I was talking to a long time spiritual friend of mine, one of my deepest spiritual connections. He’s an African-American man from Louisiana. When I was a pipe fitter in South San Francisco, they were remodeling a Whole Foods. We were building it from the ground up. He and I were demoing a piping system beneath the flooring. We were talking about something and I started to move towards the topic of spirituality. We were both tiptoeing around the topic and finally he said to me, “Have you ever heard of Kundalini?” I said, “Yeah!” That was it. We were best friends from then on. I was talking to him yesterday. He is somebody who, in my opinion, carries and embodies peacefulness. He is a phenomenal man. Things come to him before they happen. He was sharing with me that he doesn’t sit much anymore. He never really did. Before he fell asleep he would get into a very meditative state and that’s where the depth came from. He is someone who when I look at him, when I’m around him and I talk to him, I know he’s already there. It’s already integrated into each moment.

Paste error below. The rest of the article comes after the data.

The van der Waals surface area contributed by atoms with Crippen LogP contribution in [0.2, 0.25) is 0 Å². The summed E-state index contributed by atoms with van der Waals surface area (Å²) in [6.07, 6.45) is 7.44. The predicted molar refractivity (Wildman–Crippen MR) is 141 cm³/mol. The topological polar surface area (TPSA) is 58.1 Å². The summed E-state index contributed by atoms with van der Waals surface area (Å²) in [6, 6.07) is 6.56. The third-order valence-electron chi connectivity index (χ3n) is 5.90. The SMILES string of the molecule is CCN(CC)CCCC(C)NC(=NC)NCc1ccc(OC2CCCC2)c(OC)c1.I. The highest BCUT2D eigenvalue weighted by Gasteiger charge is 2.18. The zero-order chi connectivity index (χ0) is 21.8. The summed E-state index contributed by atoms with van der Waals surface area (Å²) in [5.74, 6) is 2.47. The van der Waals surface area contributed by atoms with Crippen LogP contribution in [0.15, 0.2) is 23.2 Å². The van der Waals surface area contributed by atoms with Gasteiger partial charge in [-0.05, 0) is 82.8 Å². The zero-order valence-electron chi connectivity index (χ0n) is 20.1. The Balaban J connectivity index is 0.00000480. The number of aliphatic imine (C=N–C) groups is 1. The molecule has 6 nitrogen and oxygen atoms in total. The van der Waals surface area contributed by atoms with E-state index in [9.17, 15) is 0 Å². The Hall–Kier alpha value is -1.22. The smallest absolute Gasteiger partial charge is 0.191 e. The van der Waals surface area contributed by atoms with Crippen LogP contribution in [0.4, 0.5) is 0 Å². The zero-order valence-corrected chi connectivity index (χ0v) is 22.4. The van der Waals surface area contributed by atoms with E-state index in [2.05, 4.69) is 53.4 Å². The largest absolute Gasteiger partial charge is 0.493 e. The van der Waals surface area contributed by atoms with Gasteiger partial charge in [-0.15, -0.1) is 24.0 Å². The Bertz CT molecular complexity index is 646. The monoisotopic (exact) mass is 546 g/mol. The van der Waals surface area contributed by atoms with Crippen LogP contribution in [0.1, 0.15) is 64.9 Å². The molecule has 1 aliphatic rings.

For myself and for others, I’ve seen us tippy-toe in the conceptual and comparing mind for way too long–into the readings, the books, spiritual materialism, dogma–when none of that really matters! This is not about buddhism, teaching, or the technique you’re doing, because none of it exists in truth. When we say it’s time for practice, it’s time to already know beyond belief. When we’re talking about who’s right, who’s wrong, what technique is the best–that’s called belief. What do you believe in? It doesn’t matter what you believe in. What do you know? People talk about paying attention to the present moment non-judgmentally. That’s not mindfulness. Those are the instructions for mindfulness. Mindfulness is your experience of that instruction. Until we taste it we’re just bouncing around, lost. We need to actually taste it to know where to go. It’s a place of refuge within each and every one of us. That’s why we say we practice to find that place of refuge: to know that in the chaos of the world–whether a shooting or political chaos–that there is a place of refuge where the ultimate truth is that everything is okay as it is, with me, in this moment. Whether we’re working, relaxing, arguing, in pain, in pleasure, that there is a place where we can go and feel safe and loved. That place has no words, no dogma, no religion, no instruction. There’s nothing that can describe it. You can’t tell anyone about it effectively. We need to come home to that as often as we can so we can remember what it feels like. The process is the practice.